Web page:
Wednesday, March 19, 2008

Overheard between Hubby and Peanut:

“Can I have some chewing gum?”

“Sure. But only chew it. Don’t swallow it. Spit it out when you’re done.”


A few seconds later…

“Can I have another one?”

“Did you swallow it?”


“Open your mouth and let me see. Where is it?”

“In my tummy.”

“Don’t swallow it means don’t put it in your tummy.”

“Can it go in my leg?”

“No. Only in your mouth then spit it out when you’re done.”


Putting Peanut back on a potty schedule has drastically reduced pee accidents. Yay!
The outcome of Mom's hearing was as expected - she'll be held for 6 additional months.

I asked Mom what was going on and she said she’s feeling a lot of guilt over being in the hospital and her inability to help when the baby comes. I spoke a few days later to the doctor who reiterated the same. Mom is anxious, depressed, and feeling helpless. Oh, and our visits stress her out, too. (I had already guessed at that). She’s brought all this up in therapy and mentioned how Gramma used to do the same to her. Gramma was a pro at guilt-tripping (and was likely bipolar).

So now I’m feeling bad. I know that Mom’s illness is hers alone and my life really has nothing to do with it. But still, it’s hard not to feel a tiny bit shitty that our visits get her into a tizzy and that my pregnancy has contributed to her decline.

I’m also relieved. Her original release date was about a month before my due date and I can’t imagine dealing with her and a newborn. I can imagine her calling me multiple times a day, unable to cope, wanting to move out of the group home, and wanting me to take her to the hospital. I can picture me, a newborn, and Mom sitting in the ER for 4-10 hours waiting for a bed to open, all the while her begging/griping at me to leave, that she doesn’t really need to be there, doesn't want to be there…

(I have an unspoken rule: if I take Mom to the hospital, she’s not leaving until she’s been evaluated.)

Saturday, March 15, 2008

My talk with the boss helped. Post-Doc has been much kinder to Nice Coworker. The lab has been downright peaceful. She still mutters under her breath and gets a bit preachy, but it's so much better.

I think she has mental issues. Seriously.

She told Nice Coworker that she yells at her because "My work is flawless. I hold myself to a high standard and expect the same of everyone else. So I need to yell at you for you to perform to my standards."

Apparently she and another employee talk about Nice Coworker and me in their mother language. She's convinced that I understand them and have been eavesdropping on them. I'm a stereotypical monolingual American. I can pick up a few words or phrases (mostly dealing with law enforcement) but do not understand them.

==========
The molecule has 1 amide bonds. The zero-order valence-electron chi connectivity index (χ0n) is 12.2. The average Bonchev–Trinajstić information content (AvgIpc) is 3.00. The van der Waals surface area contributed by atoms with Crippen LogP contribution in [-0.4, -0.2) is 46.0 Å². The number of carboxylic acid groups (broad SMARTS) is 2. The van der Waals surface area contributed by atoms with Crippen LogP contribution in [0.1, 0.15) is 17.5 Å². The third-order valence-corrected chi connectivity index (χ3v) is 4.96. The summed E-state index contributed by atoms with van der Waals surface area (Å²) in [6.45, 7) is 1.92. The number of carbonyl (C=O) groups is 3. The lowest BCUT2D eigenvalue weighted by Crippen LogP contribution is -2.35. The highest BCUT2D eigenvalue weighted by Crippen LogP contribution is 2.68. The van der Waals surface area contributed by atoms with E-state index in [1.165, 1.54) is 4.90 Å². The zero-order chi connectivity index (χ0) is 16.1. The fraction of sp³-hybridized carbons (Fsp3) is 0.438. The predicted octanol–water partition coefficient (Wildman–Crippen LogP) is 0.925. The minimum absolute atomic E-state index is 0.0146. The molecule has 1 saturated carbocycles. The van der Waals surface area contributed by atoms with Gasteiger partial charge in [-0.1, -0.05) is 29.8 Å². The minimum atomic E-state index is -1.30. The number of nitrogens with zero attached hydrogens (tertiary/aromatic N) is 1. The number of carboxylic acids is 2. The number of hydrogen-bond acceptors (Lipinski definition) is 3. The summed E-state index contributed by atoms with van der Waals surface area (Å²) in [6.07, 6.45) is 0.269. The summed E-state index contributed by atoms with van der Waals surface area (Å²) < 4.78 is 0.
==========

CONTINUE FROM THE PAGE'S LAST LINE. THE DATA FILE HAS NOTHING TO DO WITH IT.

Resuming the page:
It just gets better and better!
Beware the Ides of March!

Today is the 14th anniversary of when Hubby and I started dating. It's a date he arbitrarily and jokingly picked. We started hanging out with each other sometime in February of 1994 and transitioned into a more serious relationship. Neither of us thought the other was interested in dating at first although we were both attracted to each other.

We first met during the fall semester of 1992. I was a sophomore transfer to the university we would graduate from; he was a junior. We met in a Cell Biology course. Most courses in biology had fewer than 30 students and were taught in lab rooms. We sat at opposite benches, facing each other. We both noticed each other early on, but didn't realize it until after we were dating. I was still in contact with my high school boyfriend back home (although the relationship was dying a slow death) and he was living with someone. We only spoke to each other once or twice during the semester, but the class was small enough we could ovehear each other's conversations or would get involved in larger conversations with other students. That's how I learned he was with the other person and was into martial arts.

Oddly, after that class ended, we didn't see each other again until the spring semester of 1994. That was amazing considering our university only had about 3000 students and the biology department was obviously much smaller. Most of the biology majors knew each other by sight if not by name. We never passed each other in the hall or bumped into each other at the library or a party.

This time, the timing was right. Creepy (aka Shithead) boyfriend broke up with me right after Valentine's Day. Hubby was in a casual relationship with someone else (not the person he had been living with). Hubby would make passing conversation with me before class. He invited me to go for a motorcycle ride on the Blue Ridge Parkway and I was hooked. I invited him to a "love sucks" party that a friend had after she was also dumped around the same time as me. Hubby and I began to spend more and more time together, he got up the nerve to kiss me, I asked him to my sorority formal and that was it. He did go through a typical guy freakout of the "We're spending too much time together and I can't handle it" variety which pissed me off since he was the one calling me almost every day! We backed off and within a week or two he was calling again.